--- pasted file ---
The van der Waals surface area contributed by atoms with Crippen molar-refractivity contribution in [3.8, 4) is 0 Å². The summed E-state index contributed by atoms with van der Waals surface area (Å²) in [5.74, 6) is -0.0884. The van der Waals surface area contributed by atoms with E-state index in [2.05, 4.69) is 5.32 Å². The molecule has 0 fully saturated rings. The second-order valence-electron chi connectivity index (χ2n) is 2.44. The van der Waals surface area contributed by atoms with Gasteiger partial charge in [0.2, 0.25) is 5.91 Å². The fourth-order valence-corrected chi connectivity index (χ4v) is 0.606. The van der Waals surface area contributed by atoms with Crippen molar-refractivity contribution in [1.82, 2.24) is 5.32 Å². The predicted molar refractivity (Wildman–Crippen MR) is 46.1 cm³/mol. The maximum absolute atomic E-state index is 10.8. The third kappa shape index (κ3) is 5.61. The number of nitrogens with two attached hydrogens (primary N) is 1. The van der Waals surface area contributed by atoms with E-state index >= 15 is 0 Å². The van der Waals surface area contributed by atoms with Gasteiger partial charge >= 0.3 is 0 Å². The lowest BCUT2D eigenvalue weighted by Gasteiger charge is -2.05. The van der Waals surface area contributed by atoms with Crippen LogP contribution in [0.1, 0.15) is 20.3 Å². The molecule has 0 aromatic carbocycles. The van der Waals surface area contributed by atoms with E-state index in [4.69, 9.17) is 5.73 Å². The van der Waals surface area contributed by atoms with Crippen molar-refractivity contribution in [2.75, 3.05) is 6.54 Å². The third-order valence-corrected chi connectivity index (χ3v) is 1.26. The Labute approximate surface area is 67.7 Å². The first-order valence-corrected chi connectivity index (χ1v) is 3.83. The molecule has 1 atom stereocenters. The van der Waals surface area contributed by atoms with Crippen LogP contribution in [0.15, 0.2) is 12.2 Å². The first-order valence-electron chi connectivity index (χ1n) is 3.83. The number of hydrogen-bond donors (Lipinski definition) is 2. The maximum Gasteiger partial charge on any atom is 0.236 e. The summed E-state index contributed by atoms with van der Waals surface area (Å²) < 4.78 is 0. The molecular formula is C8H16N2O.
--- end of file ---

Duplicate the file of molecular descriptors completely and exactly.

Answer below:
The van der Waals surface area contributed by atoms with Crippen molar-refractivity contribution in [3.8, 4) is 0 Å². The summed E-state index contributed by atoms with van der Waals surface area (Å²) in [5.74, 6) is -0.0884. The van der Waals surface area contributed by atoms with E-state index in [2.05, 4.69) is 5.32 Å². The molecule has 0 fully saturated rings. The second-order valence-electron chi connectivity index (χ2n) is 2.44. The van der Waals surface area contributed by atoms with Gasteiger partial charge in [0.2, 0.25) is 5.91 Å². The fourth-order valence-corrected chi connectivity index (χ4v) is 0.606. The van der Waals surface area contributed by atoms with Crippen molar-refractivity contribution in [1.82, 2.24) is 5.32 Å². The predicted molar refractivity (Wildman–Crippen MR) is 46.1 cm³/mol. The maximum absolute atomic E-state index is 10.8. The third kappa shape index (κ3) is 5.61. The number of nitrogens with two attached hydrogens (primary N) is 1. The van der Waals surface area contributed by atoms with E-state index >= 15 is 0 Å². The van der Waals surface area contributed by atoms with Gasteiger partial charge >= 0.3 is 0 Å². The lowest BCUT2D eigenvalue weighted by Gasteiger charge is -2.05. The van der Waals surface area contributed by atoms with Crippen LogP contribution in [0.1, 0.15) is 20.3 Å². The molecule has 0 aromatic carbocycles. The van der Waals surface area contributed by atoms with E-state index in [4.69, 9.17) is 5.73 Å². The van der Waals surface area contributed by atoms with Crippen molar-refractivity contribution in [2.75, 3.05) is 6.54 Å². The third-order valence-corrected chi connectivity index (χ3v) is 1.26. The Labute approximate surface area is 67.7 Å². The first-order valence-corrected chi connectivity index (χ1v) is 3.83. The molecule has 1 atom stereocenters. The van der Waals surface area contributed by atoms with Crippen LogP contribution in [0.15, 0.2) is 12.2 Å². The first-order valence-electron chi connectivity index (χ1n) is 3.83. The number of hydrogen-bond donors (Lipinski definition) is 2. The maximum Gasteiger partial charge on any atom is 0.236 e. The summed E-state index contributed by atoms with van der Waals surface area (Å²) < 4.78 is 0. The molecular formula is C8H16N2O.